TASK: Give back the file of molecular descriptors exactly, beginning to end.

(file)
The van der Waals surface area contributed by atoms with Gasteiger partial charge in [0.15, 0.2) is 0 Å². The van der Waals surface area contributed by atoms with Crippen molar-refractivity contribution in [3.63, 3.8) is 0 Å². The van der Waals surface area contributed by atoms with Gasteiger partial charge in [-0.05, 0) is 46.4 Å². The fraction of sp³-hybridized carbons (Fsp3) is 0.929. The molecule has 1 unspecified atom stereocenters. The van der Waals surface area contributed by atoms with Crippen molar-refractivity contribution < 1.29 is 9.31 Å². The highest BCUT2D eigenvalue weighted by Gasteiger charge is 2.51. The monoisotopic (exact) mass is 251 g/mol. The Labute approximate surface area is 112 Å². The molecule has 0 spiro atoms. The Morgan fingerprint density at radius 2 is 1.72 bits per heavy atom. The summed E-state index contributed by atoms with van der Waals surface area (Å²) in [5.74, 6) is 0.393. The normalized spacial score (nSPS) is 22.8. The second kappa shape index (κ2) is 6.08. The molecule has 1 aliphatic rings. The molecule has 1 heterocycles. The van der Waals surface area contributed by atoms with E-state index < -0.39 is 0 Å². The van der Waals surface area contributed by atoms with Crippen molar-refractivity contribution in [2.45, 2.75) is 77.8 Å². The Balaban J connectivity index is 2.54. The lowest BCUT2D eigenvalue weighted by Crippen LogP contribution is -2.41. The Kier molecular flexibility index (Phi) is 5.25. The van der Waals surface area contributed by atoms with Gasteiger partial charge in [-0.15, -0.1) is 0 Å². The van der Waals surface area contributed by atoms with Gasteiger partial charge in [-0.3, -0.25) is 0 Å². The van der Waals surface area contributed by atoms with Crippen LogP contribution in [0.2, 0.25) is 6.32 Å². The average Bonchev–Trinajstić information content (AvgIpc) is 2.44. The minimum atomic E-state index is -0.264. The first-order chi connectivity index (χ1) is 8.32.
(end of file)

The van der Waals surface area contributed by atoms with Gasteiger partial charge in [0.15, 0.2) is 0 Å². The van der Waals surface area contributed by atoms with Crippen molar-refractivity contribution in [3.63, 3.8) is 0 Å². The van der Waals surface area contributed by atoms with Gasteiger partial charge in [-0.05, 0) is 46.4 Å². The fraction of sp³-hybridized carbons (Fsp3) is 0.929. The molecule has 1 unspecified atom stereocenters. The van der Waals surface area contributed by atoms with Crippen molar-refractivity contribution < 1.29 is 9.31 Å². The highest BCUT2D eigenvalue weighted by Gasteiger charge is 2.51. The monoisotopic (exact) mass is 251 g/mol. The Labute approximate surface area is 112 Å². The molecule has 0 spiro atoms. The Morgan fingerprint density at radius 2 is 1.72 bits per heavy atom. The summed E-state index contributed by atoms with van der Waals surface area (Å²) in [5.74, 6) is 0.393. The normalized spacial score (nSPS) is 22.8. The second kappa shape index (κ2) is 6.08. The molecule has 1 aliphatic rings. The molecule has 1 heterocycles. The van der Waals surface area contributed by atoms with E-state index < -0.39 is 0 Å². The van der Waals surface area contributed by atoms with Crippen molar-refractivity contribution in [2.45, 2.75) is 77.8 Å². The Balaban J connectivity index is 2.54. The lowest BCUT2D eigenvalue weighted by Crippen LogP contribution is -2.41. The Kier molecular flexibility index (Phi) is 5.25. The van der Waals surface area contributed by atoms with Gasteiger partial charge in [-0.15, -0.1) is 0 Å². The van der Waals surface area contributed by atoms with Gasteiger partial charge in [-0.3, -0.25) is 0 Å². The van der Waals surface area contributed by atoms with Crippen LogP contribution in [0.2, 0.25) is 6.32 Å². The average Bonchev–Trinajstić information content (AvgIpc) is 2.44. The minimum atomic E-state index is -0.264. The first-order chi connectivity index (χ1) is 8.32.